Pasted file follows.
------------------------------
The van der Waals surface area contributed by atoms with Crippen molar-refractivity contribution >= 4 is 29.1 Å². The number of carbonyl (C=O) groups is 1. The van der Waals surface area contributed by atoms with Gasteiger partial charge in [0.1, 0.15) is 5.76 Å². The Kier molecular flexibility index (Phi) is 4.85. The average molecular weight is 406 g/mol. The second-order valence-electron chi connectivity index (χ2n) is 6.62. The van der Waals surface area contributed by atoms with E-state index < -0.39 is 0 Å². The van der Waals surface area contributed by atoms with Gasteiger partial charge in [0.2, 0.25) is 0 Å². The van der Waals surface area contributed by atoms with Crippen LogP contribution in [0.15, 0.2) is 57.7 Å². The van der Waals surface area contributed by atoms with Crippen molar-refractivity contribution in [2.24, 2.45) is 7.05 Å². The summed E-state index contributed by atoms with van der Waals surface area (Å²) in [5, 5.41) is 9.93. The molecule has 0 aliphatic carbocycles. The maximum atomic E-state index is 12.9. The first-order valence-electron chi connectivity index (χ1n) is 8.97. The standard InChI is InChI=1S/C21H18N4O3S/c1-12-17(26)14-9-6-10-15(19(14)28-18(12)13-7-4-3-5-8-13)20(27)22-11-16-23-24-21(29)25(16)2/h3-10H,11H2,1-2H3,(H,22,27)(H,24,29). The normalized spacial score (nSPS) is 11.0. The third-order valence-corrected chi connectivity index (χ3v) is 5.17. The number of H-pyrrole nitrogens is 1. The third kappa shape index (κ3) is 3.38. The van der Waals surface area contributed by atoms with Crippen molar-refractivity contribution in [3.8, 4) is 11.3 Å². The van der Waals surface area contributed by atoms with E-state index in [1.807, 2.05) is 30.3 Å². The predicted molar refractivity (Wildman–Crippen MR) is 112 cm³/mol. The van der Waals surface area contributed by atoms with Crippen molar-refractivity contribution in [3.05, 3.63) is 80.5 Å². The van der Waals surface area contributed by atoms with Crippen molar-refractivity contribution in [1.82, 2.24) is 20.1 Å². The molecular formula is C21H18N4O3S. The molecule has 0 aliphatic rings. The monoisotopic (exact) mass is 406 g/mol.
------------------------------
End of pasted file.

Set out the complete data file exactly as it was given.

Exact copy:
The van der Waals surface area contributed by atoms with Crippen molar-refractivity contribution >= 4 is 29.1 Å². The number of carbonyl (C=O) groups is 1. The van der Waals surface area contributed by atoms with Gasteiger partial charge in [0.1, 0.15) is 5.76 Å². The Kier molecular flexibility index (Phi) is 4.85. The average molecular weight is 406 g/mol. The second-order valence-electron chi connectivity index (χ2n) is 6.62. The van der Waals surface area contributed by atoms with E-state index < -0.39 is 0 Å². The van der Waals surface area contributed by atoms with Gasteiger partial charge in [0.2, 0.25) is 0 Å². The van der Waals surface area contributed by atoms with Crippen LogP contribution in [0.15, 0.2) is 57.7 Å². The van der Waals surface area contributed by atoms with Crippen molar-refractivity contribution in [2.24, 2.45) is 7.05 Å². The summed E-state index contributed by atoms with van der Waals surface area (Å²) in [5, 5.41) is 9.93. The molecule has 0 aliphatic carbocycles. The maximum atomic E-state index is 12.9. The first-order valence-electron chi connectivity index (χ1n) is 8.97. The standard InChI is InChI=1S/C21H18N4O3S/c1-12-17(26)14-9-6-10-15(19(14)28-18(12)13-7-4-3-5-8-13)20(27)22-11-16-23-24-21(29)25(16)2/h3-10H,11H2,1-2H3,(H,22,27)(H,24,29). The normalized spacial score (nSPS) is 11.0. The third-order valence-corrected chi connectivity index (χ3v) is 5.17. The number of H-pyrrole nitrogens is 1. The third kappa shape index (κ3) is 3.38. The van der Waals surface area contributed by atoms with Crippen molar-refractivity contribution in [3.8, 4) is 11.3 Å². The van der Waals surface area contributed by atoms with E-state index in [1.807, 2.05) is 30.3 Å². The predicted molar refractivity (Wildman–Crippen MR) is 112 cm³/mol. The van der Waals surface area contributed by atoms with Crippen molar-refractivity contribution in [3.05, 3.63) is 80.5 Å². The van der Waals surface area contributed by atoms with Crippen molar-refractivity contribution in [1.82, 2.24) is 20.1 Å². The molecular formula is C21H18N4O3S. The molecule has 0 aliphatic rings. The monoisotopic (exact) mass is 406 g/mol.